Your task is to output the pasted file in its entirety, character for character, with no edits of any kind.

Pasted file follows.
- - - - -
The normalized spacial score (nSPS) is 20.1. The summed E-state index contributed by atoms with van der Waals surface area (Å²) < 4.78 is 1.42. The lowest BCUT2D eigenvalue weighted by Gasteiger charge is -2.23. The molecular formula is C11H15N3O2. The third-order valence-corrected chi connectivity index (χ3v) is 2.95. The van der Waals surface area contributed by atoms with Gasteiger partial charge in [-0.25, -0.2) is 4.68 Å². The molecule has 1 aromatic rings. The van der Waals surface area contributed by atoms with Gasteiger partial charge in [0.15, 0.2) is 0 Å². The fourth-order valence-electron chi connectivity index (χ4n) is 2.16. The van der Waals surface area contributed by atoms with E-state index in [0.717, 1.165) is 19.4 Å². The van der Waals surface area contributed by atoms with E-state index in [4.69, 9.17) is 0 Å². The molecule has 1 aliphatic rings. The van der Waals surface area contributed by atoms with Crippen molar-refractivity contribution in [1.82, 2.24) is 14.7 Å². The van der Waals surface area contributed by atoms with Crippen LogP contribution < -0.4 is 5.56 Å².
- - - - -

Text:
The normalized spacial score (nSPS) is 20.1. The summed E-state index contributed by atoms with van der Waals surface area (Å²) < 4.78 is 1.42. The lowest BCUT2D eigenvalue weighted by Gasteiger charge is -2.23. The molecular formula is C11H15N3O2. The third-order valence-corrected chi connectivity index (χ3v) is 2.95. The van der Waals surface area contributed by atoms with Gasteiger partial charge in [-0.25, -0.2) is 4.68 Å². The molecule has 1 aromatic rings. The van der Waals surface area contributed by atoms with Gasteiger partial charge in [0.15, 0.2) is 0 Å². The fourth-order valence-electron chi connectivity index (χ4n) is 2.16. The van der Waals surface area contributed by atoms with E-state index in [0.717, 1.165) is 19.4 Å². The van der Waals surface area contributed by atoms with E-state index in [4.69, 9.17) is 0 Å². The molecule has 1 aliphatic rings. The van der Waals surface area contributed by atoms with Crippen molar-refractivity contribution in [1.82, 2.24) is 14.7 Å². The van der Waals surface area contributed by atoms with Crippen LogP contribution < -0.4 is 5.56 Å².